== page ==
Design and Comfort of HyperX Cloud Flight Wireless
The design of the HyperX Cloud Flight Wireless doesn’t stray too far from previous iterations, and that’s mostly a good thing. The headset is black and the microphone is detachable, which is good if you decide to also use it on mobile devices via its 3.5mm headphone jack. Regrettably, a cord to use the jack is not included in the packaging. When used through the wireless adapter, both logos on either side of the earcups strobe with a blue hue by default. But the lighting can be turned off to help battery life.
The light meshes well with the blue wiring that connects from the cans into the headband. But it would be great to be able to customize the color at your discretion. There’s a blue light in the wireless adapter that will also strobe to indicate the headset’s low battery. When you push in on the left earcup, you can mute the microphone, which will then produce a red ring around the mouthpiece.
The headset itself feels pleasant on the head and around the ears thanks to the plush leatherette and memory foam cups. The earcups can also rotate 90 degrees to the left or right to give your ears a break or to help you listen to your surroundings, which comes in handy. But during my time with this headset, I never felt the need to give my ears a break during extended use, because the earcups were so light and comfortable. Despite the comfort, the Cloud Flight Wireless uses a metal frame, which exposes itself when adjusting the headband. It’s reminiscent of those retro headphone bands that would get caught in your hair. Thankfully though, that didn’t happen with these headphones.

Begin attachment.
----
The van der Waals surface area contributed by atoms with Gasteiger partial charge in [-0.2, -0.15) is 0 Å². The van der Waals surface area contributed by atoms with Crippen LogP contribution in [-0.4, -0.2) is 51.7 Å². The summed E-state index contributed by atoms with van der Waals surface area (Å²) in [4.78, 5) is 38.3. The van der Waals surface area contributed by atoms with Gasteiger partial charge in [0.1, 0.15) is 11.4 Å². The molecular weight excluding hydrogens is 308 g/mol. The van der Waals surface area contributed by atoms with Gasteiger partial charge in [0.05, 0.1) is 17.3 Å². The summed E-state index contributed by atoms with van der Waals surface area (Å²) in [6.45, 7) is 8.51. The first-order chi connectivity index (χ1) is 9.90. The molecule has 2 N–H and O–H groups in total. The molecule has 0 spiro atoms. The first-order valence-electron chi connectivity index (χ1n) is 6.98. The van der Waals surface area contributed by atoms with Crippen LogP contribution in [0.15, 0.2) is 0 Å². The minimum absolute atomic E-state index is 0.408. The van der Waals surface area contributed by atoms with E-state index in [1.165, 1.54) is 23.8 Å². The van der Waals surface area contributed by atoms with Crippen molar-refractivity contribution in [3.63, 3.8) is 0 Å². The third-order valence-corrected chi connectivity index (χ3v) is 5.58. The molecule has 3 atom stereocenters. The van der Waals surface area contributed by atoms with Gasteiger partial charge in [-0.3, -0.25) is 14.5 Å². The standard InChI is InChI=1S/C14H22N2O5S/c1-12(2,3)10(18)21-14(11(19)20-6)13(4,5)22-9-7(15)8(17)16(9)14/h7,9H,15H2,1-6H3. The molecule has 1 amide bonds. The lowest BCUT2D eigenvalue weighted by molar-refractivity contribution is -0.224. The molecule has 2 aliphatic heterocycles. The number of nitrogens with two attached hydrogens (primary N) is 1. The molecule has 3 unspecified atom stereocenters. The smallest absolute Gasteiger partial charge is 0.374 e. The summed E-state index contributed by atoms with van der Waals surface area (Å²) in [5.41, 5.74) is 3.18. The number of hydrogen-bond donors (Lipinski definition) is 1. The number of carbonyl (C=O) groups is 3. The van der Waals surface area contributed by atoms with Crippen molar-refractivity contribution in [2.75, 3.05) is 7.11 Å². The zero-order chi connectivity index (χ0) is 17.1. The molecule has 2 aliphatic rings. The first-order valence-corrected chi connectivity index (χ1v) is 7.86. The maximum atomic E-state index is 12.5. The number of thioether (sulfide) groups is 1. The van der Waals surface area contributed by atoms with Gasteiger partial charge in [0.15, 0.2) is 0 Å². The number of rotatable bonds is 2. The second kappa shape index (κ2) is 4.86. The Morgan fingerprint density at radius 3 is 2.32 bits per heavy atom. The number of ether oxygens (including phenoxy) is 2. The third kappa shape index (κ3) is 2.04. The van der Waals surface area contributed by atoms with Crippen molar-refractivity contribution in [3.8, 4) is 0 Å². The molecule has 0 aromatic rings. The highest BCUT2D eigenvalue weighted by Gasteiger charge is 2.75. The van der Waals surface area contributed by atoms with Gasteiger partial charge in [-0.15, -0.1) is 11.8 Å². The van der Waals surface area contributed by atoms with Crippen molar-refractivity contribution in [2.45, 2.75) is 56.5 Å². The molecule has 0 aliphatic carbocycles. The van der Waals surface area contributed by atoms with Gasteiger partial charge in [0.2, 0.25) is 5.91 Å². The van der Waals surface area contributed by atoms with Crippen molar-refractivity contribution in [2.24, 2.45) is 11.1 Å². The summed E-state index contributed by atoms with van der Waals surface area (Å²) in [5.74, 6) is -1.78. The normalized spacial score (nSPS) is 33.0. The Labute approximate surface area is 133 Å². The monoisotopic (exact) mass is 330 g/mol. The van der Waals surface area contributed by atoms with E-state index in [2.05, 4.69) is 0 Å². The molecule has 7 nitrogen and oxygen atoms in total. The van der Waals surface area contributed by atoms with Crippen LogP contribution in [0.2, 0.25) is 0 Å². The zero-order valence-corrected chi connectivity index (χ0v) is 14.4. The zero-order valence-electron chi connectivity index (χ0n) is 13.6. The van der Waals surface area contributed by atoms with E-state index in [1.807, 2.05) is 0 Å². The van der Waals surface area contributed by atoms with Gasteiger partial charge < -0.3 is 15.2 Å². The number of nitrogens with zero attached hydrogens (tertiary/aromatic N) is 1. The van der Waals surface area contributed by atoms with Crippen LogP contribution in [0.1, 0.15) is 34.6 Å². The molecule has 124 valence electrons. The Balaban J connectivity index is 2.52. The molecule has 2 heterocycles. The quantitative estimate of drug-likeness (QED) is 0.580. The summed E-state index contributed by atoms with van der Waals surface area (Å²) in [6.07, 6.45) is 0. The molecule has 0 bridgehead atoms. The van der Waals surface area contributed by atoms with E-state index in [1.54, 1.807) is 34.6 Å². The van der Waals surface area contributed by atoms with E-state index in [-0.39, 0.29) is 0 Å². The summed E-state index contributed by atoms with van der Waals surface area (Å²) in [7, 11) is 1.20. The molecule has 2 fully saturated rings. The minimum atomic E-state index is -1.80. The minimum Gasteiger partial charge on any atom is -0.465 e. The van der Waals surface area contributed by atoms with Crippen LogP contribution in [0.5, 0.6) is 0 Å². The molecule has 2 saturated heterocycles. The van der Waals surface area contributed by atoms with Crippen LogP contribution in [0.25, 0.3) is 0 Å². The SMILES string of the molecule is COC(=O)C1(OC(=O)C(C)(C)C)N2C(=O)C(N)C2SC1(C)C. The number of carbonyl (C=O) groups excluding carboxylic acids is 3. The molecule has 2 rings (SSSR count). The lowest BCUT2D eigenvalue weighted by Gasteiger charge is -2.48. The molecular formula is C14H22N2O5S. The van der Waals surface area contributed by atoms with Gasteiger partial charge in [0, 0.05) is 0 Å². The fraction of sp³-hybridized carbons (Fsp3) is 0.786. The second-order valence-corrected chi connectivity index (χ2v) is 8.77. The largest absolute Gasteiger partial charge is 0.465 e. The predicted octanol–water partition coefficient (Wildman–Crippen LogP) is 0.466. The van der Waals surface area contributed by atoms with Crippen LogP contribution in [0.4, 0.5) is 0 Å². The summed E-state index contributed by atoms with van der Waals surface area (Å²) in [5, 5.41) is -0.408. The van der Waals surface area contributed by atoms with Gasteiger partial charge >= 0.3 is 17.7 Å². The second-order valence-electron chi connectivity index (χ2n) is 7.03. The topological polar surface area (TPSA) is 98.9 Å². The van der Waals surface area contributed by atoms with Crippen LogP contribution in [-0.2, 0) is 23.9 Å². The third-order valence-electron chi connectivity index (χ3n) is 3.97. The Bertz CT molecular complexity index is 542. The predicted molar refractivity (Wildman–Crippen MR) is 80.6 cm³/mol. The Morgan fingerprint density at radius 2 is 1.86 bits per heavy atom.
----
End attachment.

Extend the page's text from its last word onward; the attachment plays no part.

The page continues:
However, the plastic used for most of the shell of the headset feels hollow and cheap, like it wouldn’t stand up well to repeated drops without cracking or snapping. The quality issue was made even more apparent when I got my hands on the more HyperX Cloud Alpha Wireless ($199.99), which utilizes an expensive pebblestone leatherette, threaded wiring, and steel material instead of plastic. But of course that headset costs substantially more.